Reuters has reported the death of the first patient fitted with an artificial heart made by the French company Carmat following implantation of the device in December. Sad as the news is, the device has actually achieved its primary efficacy outcome by surviving over a month post-transplant.
When he was fitted with the device, the 76 year old man was suffering from terminal heart failure and was said to have only a few weeks, or even days, to live. He dies on Sunday, 76 days after the operation, although the cause of his death has not been established at the time of writing.
Carmat’s bioprosthetic device is designed to replace the real heart for as much as five years, mimicking nature’s work using biological materials and sensors. It aims to help the thousands of patients who die each year while awaiting a donor, and reducing the side-effects associated with transplants.
Back in December Carmat issued a post-implantation press release stating that the implantation had gone smoothly, with the prosthesis automatically providing blood flow at physiologic conditions. At the time Carmat CEO Marcello Conviti stated; “We are delighted with this first implant, although it is premature to draw conclusions given that a single implant has been performed and that we are in the early postoperative phase”.
While we’ve not covered Carmat on our pages before, we have followed its U.S. competitors, SynCardia Systems and Abiomed, both of whom offer devices that are intended as a bridge to transplantation.
In contrast, Carmat’s heart is designed to serve as a permanent implant, extending life for terminally ill patients who cannot hope for a real organ, generally because they are too old and donors too scarce. If you want to see a stunning animation of the device in situ, you can find one here.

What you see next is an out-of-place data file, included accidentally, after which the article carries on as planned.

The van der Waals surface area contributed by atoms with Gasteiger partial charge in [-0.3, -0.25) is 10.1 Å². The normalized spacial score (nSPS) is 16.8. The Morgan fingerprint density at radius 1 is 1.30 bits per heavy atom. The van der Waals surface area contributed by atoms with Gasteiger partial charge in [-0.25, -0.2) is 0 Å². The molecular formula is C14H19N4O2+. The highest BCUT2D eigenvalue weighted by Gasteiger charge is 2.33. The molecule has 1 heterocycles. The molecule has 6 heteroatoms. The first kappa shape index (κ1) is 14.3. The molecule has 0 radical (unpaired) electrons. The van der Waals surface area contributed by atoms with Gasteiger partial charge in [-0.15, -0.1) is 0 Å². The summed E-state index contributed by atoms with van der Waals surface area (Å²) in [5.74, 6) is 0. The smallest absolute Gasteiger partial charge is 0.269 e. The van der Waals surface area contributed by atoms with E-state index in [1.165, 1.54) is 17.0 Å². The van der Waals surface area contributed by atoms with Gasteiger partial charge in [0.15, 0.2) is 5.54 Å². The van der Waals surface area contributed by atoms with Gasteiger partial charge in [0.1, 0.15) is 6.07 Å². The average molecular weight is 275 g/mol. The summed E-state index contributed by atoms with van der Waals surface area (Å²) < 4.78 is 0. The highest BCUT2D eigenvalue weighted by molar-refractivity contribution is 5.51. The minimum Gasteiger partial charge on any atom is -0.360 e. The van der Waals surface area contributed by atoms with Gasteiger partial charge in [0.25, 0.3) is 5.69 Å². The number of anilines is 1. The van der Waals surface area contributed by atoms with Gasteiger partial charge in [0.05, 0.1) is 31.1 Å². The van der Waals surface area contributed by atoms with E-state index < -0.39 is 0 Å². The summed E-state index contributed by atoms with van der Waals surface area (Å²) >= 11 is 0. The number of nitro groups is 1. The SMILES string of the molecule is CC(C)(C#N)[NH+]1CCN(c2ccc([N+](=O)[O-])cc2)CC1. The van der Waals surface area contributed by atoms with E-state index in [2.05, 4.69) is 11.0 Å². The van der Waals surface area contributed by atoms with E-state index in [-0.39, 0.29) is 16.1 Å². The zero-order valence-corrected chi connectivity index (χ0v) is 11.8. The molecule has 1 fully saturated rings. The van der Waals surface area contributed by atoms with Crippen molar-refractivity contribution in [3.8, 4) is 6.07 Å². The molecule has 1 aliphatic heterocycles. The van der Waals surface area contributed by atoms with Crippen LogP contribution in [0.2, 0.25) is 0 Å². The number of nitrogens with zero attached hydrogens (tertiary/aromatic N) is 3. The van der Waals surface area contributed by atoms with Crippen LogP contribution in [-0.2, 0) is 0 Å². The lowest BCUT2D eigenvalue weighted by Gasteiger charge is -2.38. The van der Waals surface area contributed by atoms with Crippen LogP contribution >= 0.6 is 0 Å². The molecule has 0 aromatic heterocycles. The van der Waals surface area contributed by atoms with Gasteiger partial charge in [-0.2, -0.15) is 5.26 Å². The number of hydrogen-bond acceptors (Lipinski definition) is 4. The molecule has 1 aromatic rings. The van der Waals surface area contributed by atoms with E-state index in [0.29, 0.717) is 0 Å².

Three more patients in France with terminal heart failure will now be fitted with the Carmat device and if all survive with the implant for at least a month it will then be implanted into about 20 patients with less severe heart failure.
“The doctors directly involved in the post-surgical care wish to highlight the value of the lessons learned from this first clinical trial, with regard to the selection of the patient, his surveillance, the prevention and treatment of difficulties encountered,” the hospital said in its statement.
An in-depth analysis of the medical and technical data gathered since the patient’s operation will be needed to establish the cause of his death, the hospital added.
“Carmat wishes to pay tribute to the courage and the pioneering role of this patient and his family, as well as the medical team’s dedication,” a company spokeswoman said.